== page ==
No need for sink holes to wreck confidence in Ripon
The hole that opened up under a Ripon house this week left homeowners with a sinking feeling. Should they be worried? Sharon Dale reports.
SENSATIONAL pictures of a house in Ripon being swallowed by the earth and ripped asunder have left homeowners questioning the stability of the ground beneath their foundations.
The 25ft wide sink hole, which opened up on Monday, has prompted frantic Googling and crash courses in geology via Wikipedia.
What’s clear is that sustained monsoon-style rainfall is the most likely catalyst. There is usually an average of two sink holes a year in the UK and there have been six so far in 2014, including a 15ft wide chasm in High Wycombe that consumed a car.
In some areas of Ripon, there is a Permian layer of gypsum deep underground that is apt to dissolve when deluged by seeping groundwater and overloaded underground rivers, known as aquifers.
The issue of gypsum dissolution has been on geologists’ radar for years and the British Geological Survey has reported on the natural phenomenon.
Paul Hildreth, of the Yorkshire Geological Society, says: “As gypsum is soluble, given lots of time, any increase in rainfall is almost certainly going to cause faster solution. However, human activity has a part to play in accelerating this problem.
“The efficiency of urban areas to transport water through Tarmacadam surfaces and drainage systems may direct faster flows and greater volumes to specific areas and make these hot spots more prone to the solution of gypsum. Added to that, the weight of buildings in susceptible areas will contribute to ground failure and subsequent collapse.” He adds: “Gypsum-bearing rocks, such as the ones at Ripon, occur in a narrow belt from Durham to Nottinghamshire but their thickness and purity varies. It has been recorded that as well as being close to the surface, the beds at Ripon are also strongly contorted which could make them more prone to solution than neighbouring areas.”
In 2005, a lecture by Prof. Anthony Cooper of the British Geological Survey, revealed that the gypsum problems in the Ripon area were so severe that “special planning regulations are enforced for development.”
Harrogate Council has long insisted that all planning applications in gypsum affected areas are supported by a ground stability report. That doesn’t apply to older properties, of course, so how concerned should homeowners be about the possibility of subsidence?
Chartered surveyor Jon Charters-Reid, who is keen to put a stop to the panic, says: “Frankly, you have more chance of winning the lottery or being hit by a falling piano than your house falling into a sink hole. They are very rare, so much so that insurers see them as an act of God.”
He adds that although geological maps show gypsum deposits running through Ripon, that doesn’t mean property is at risk.
“Some of the houses have stood for hundreds of years and they’re still standing. What happened this week is a freak occurrence due to freak weather conditions.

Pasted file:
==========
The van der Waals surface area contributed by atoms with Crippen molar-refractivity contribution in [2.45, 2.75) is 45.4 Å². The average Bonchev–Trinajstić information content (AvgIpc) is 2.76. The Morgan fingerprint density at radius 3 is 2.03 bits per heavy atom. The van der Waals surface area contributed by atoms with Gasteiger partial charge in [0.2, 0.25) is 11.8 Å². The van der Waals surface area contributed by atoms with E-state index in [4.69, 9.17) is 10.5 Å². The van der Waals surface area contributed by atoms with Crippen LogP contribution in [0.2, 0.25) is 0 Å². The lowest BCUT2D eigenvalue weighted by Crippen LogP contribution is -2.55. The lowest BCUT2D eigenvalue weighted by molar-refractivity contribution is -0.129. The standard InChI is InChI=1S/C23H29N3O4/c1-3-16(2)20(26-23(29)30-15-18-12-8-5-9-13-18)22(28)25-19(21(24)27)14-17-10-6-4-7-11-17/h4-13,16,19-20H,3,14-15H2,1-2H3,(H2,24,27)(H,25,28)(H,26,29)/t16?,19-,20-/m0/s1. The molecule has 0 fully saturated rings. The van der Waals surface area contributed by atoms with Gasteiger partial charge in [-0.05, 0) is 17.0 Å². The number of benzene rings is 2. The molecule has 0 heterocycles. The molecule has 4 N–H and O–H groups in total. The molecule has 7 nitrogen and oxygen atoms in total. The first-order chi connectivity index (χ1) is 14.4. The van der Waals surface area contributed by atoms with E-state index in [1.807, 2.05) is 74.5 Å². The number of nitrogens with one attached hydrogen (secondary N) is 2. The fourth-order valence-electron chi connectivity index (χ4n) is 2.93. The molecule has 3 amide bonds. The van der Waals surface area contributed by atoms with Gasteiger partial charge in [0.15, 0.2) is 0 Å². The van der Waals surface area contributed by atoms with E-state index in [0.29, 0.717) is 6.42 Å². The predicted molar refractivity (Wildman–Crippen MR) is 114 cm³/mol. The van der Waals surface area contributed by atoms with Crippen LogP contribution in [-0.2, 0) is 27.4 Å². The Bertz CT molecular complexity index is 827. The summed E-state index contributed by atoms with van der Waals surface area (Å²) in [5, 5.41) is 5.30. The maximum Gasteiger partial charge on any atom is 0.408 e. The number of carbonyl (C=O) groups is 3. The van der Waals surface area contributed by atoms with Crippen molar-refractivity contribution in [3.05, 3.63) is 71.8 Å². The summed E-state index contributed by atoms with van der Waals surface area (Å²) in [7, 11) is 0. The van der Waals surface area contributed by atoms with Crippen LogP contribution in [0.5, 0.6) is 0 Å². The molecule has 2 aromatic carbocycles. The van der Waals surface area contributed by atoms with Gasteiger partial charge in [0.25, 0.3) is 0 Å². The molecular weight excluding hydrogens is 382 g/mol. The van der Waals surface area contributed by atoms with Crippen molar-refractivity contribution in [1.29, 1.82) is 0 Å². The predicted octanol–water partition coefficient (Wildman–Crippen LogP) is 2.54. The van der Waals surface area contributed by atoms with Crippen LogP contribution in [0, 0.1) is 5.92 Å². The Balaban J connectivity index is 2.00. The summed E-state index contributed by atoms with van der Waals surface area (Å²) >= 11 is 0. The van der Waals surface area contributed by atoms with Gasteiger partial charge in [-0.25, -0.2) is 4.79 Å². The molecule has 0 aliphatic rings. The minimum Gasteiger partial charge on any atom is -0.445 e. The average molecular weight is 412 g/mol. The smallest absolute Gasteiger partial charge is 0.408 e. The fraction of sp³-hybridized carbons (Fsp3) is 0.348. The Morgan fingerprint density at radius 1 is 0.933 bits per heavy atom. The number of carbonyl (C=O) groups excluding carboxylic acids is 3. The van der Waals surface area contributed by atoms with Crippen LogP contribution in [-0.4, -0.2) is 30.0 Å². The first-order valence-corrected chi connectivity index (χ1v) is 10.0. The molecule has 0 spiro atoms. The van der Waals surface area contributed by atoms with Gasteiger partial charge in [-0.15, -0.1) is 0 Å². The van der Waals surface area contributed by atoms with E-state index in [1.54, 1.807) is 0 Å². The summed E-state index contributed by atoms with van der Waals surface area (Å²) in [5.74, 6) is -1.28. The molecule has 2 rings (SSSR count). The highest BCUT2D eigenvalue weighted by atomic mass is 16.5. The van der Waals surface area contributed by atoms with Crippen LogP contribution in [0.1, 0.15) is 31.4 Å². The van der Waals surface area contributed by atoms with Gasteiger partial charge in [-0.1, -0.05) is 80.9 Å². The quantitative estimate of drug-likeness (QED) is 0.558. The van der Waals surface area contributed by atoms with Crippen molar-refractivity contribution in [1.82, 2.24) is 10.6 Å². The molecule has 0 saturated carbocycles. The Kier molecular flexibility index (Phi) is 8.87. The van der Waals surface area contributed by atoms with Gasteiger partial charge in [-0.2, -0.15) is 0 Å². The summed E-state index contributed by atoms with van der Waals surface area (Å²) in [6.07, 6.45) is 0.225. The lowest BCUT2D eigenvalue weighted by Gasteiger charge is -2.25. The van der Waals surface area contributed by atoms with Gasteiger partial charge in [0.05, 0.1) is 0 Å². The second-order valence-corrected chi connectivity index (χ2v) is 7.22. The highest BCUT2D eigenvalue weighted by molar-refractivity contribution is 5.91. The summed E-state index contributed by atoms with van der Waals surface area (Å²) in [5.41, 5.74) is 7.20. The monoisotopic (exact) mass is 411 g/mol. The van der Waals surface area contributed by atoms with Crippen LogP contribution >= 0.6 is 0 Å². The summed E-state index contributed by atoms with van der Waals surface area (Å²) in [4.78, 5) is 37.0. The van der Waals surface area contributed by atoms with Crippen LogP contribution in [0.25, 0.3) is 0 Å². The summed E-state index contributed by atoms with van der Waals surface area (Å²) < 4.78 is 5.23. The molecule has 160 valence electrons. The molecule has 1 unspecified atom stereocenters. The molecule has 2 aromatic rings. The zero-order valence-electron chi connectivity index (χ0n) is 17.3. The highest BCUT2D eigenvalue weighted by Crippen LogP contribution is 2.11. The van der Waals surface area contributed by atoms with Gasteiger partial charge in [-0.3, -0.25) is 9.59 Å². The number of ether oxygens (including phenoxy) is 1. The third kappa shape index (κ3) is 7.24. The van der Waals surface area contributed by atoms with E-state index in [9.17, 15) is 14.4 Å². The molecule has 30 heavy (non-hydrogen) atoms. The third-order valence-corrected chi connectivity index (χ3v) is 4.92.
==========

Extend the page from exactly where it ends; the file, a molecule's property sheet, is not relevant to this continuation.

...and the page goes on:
“We’ve had some of the heaviest rainfall for 200 years and that has had a knock on effect causing flooding and also causing gypsum to dissolve.”
Jon, who is based in York, suggests that prospective buyers invest in a comprehensive property survey from a local independent surveyor who knows the area well.
The surveys cost from £300. If there are concerns about ground stability then a thorough geological report is a good investment. It should cost around £200. Insurability should also be checked to make sure there is cover available and at what cost.
Taking the DIY approach and fretting over geological maps and scientific data you’ve found on the internet is pointless, says Jon.
“You might see that there is gypsum under or close to a property and panic when there is absolutely no need. It’s the same with flood maps. They assume a worst case scenario. Some villages have been placed in flood plains on the maps when they have never flooded and are not likely to.
“Personally, I am not at all concerned about sink holes.
“I think we should be far more worried about the effects of fracking in this country, where we have a lot of aquifers. There is a lot of uncertainty about what could happen.”
Estate agent Andrew Beadnall, of Beadnall Copley, which has a branch in Ripon, is worried that the media storm could affect Ripon’s soaring popularity. The small city has become increasingly attractive to buyers, who are keen to be close to the grammar school and to live in a pretty, historic area with its own cathedral, a Booth’s supermarket and fantastic links to beautiful countryside and to the A1M.
“Ripon is incredibly popular. At the moment we are selling properties as soon as they come on the market but I am concerned that the sensationalism surrounding the sink hole will affect confidence,” says Andrew. “There is absolutely no need for panic. You really do have more chance of winning millions on the lottery than being affected by a sink hole.”
BY GEORGE: This Georgian townhouse is in a conservation area close to York city centre and has views of the Minster. The period features have been renovated and restored. It was one of a pair of houses that had been carved up into flats, but now is a desirable family home in a sought after area.
DON’T PANIC: The house in Ripon which collapsed into a sink hole. But the chances of your property being similarly affected are very remote.